Posted 02 January 2018 - 11:20 PM
As hamluis has already noted, and particularly if we're talking Windows 10 (but it applies to earlier Windows, too), the license is generally linked to the actual machine on which the OS is installed. Windows 10 uses the motherboard ID as the unique identifier that gets stored on Microsoft's servers as part of the digital entitlement.
You cannot take a hard drive where Windows 10 was installed on "machine 1" and then take that hard drive and plug it in to identical "machine 2" and expect it to work. Windows 10 is not legally licensed on "machine 2" and that will be immediately detected by the OS itself when it re-checks the digital entitlement.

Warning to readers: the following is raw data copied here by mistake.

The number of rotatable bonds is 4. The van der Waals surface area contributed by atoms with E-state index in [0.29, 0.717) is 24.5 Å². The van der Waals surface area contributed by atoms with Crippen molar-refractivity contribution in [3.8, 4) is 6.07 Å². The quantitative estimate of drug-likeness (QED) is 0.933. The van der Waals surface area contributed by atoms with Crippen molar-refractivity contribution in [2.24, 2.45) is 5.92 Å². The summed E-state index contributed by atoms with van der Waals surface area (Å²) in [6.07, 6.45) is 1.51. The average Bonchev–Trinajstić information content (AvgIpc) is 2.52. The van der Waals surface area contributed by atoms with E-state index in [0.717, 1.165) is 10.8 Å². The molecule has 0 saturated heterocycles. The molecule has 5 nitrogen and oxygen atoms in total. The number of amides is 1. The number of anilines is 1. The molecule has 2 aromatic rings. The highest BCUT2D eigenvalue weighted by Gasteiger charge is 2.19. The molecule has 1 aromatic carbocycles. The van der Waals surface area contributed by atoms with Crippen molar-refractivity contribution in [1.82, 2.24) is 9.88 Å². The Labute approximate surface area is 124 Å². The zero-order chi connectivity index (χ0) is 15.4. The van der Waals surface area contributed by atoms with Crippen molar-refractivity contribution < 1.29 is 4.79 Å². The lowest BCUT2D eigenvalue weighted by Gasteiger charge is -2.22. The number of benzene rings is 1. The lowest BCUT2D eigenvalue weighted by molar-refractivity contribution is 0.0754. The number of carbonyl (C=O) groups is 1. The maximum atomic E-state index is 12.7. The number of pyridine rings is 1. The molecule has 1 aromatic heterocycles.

Windows is licensed for the specific instance of a given make/model of machine on which it is originally installed. Windows is not licensed for another physically identical instance of that same make/model and transplanting a hard drive into that other instance doesn't work.
Brian AKA Bri the Tech Guy (website in my user profile) - Windows 10 Home, 64-Bit, Version 1803, Build 17134
. . . the presumption of innocence, while essential in the legal realm, does not mean the elimination of common sense outside it. The willing suspension of disbelief has its limits, or should.
~ Ruth Marcus, November 10, 2017, in Washington Post article, Bannon is right: It’s no coincidence The Post broke the Moore story